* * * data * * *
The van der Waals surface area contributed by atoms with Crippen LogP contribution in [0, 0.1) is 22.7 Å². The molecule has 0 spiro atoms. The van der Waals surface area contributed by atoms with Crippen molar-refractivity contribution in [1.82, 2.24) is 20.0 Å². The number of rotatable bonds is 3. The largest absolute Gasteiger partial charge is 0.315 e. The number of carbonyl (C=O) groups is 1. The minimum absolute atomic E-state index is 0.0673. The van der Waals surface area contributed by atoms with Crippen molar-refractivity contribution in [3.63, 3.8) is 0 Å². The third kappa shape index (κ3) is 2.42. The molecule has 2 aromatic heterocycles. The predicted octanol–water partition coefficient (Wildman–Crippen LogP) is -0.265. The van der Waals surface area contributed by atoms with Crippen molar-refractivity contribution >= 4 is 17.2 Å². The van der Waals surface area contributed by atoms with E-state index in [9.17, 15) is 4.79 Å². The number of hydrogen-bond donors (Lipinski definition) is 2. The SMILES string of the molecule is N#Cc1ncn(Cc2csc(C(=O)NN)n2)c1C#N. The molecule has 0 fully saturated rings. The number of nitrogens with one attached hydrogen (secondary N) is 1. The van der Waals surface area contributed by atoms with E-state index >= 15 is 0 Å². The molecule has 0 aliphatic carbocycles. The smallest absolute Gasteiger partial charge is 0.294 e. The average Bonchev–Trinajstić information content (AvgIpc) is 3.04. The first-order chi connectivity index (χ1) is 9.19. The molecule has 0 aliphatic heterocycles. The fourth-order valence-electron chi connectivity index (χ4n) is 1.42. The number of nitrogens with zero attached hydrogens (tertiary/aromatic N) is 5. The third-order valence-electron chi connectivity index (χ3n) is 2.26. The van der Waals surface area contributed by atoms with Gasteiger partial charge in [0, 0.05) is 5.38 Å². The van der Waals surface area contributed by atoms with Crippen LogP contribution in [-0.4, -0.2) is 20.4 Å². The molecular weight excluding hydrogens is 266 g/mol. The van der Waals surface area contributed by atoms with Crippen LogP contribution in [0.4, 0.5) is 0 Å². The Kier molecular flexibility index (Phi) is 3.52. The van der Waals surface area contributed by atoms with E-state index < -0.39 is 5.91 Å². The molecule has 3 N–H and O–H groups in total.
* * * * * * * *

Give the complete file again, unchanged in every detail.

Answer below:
The van der Waals surface area contributed by atoms with Crippen LogP contribution in [0, 0.1) is 22.7 Å². The molecule has 0 spiro atoms. The van der Waals surface area contributed by atoms with Crippen molar-refractivity contribution in [1.82, 2.24) is 20.0 Å². The number of rotatable bonds is 3. The largest absolute Gasteiger partial charge is 0.315 e. The number of carbonyl (C=O) groups is 1. The minimum absolute atomic E-state index is 0.0673. The van der Waals surface area contributed by atoms with Crippen molar-refractivity contribution in [3.63, 3.8) is 0 Å². The third kappa shape index (κ3) is 2.42. The molecule has 2 aromatic heterocycles. The predicted octanol–water partition coefficient (Wildman–Crippen LogP) is -0.265. The van der Waals surface area contributed by atoms with Crippen molar-refractivity contribution >= 4 is 17.2 Å². The van der Waals surface area contributed by atoms with E-state index in [9.17, 15) is 4.79 Å². The number of hydrogen-bond donors (Lipinski definition) is 2. The SMILES string of the molecule is N#Cc1ncn(Cc2csc(C(=O)NN)n2)c1C#N. The molecule has 0 fully saturated rings. The number of nitrogens with one attached hydrogen (secondary N) is 1. The van der Waals surface area contributed by atoms with E-state index >= 15 is 0 Å². The molecule has 0 aliphatic carbocycles. The smallest absolute Gasteiger partial charge is 0.294 e. The average Bonchev–Trinajstić information content (AvgIpc) is 3.04. The first-order chi connectivity index (χ1) is 9.19. The molecule has 0 aliphatic heterocycles. The fourth-order valence-electron chi connectivity index (χ4n) is 1.42. The number of nitrogens with zero attached hydrogens (tertiary/aromatic N) is 5. The third-order valence-electron chi connectivity index (χ3n) is 2.26. The van der Waals surface area contributed by atoms with Gasteiger partial charge in [0, 0.05) is 5.38 Å². The van der Waals surface area contributed by atoms with Crippen LogP contribution in [-0.4, -0.2) is 20.4 Å². The molecular weight excluding hydrogens is 266 g/mol. The van der Waals surface area contributed by atoms with Crippen LogP contribution in [0.4, 0.5) is 0 Å². The Kier molecular flexibility index (Phi) is 3.52. The van der Waals surface area contributed by atoms with E-state index < -0.39 is 5.91 Å². The molecule has 3 N–H and O–H groups in total.